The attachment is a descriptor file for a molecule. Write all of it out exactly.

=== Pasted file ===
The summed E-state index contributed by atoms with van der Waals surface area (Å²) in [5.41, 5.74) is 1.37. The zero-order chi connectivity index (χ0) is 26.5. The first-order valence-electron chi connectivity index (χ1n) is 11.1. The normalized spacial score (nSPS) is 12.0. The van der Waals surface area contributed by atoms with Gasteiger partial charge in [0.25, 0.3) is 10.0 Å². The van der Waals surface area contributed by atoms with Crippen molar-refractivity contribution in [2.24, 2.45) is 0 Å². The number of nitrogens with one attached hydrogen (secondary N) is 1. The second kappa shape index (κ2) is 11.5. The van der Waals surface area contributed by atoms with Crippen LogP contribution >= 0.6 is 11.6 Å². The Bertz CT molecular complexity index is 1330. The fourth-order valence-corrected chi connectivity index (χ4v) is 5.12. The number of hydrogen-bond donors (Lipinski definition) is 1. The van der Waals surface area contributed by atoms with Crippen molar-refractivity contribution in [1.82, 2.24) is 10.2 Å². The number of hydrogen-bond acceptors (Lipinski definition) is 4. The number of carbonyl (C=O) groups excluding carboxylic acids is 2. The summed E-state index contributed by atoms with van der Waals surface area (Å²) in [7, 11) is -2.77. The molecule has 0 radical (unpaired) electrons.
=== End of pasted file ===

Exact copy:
The summed E-state index contributed by atoms with van der Waals surface area (Å²) in [5.41, 5.74) is 1.37. The zero-order chi connectivity index (χ0) is 26.5. The first-order valence-electron chi connectivity index (χ1n) is 11.1. The normalized spacial score (nSPS) is 12.0. The van der Waals surface area contributed by atoms with Gasteiger partial charge in [0.25, 0.3) is 10.0 Å². The van der Waals surface area contributed by atoms with Crippen molar-refractivity contribution in [2.24, 2.45) is 0 Å². The number of nitrogens with one attached hydrogen (secondary N) is 1. The second kappa shape index (κ2) is 11.5. The van der Waals surface area contributed by atoms with Crippen LogP contribution >= 0.6 is 11.6 Å². The Bertz CT molecular complexity index is 1330. The fourth-order valence-corrected chi connectivity index (χ4v) is 5.12. The number of hydrogen-bond donors (Lipinski definition) is 1. The van der Waals surface area contributed by atoms with Crippen molar-refractivity contribution in [1.82, 2.24) is 10.2 Å². The number of hydrogen-bond acceptors (Lipinski definition) is 4. The number of carbonyl (C=O) groups excluding carboxylic acids is 2. The summed E-state index contributed by atoms with van der Waals surface area (Å²) in [7, 11) is -2.77. The molecule has 0 radical (unpaired) electrons.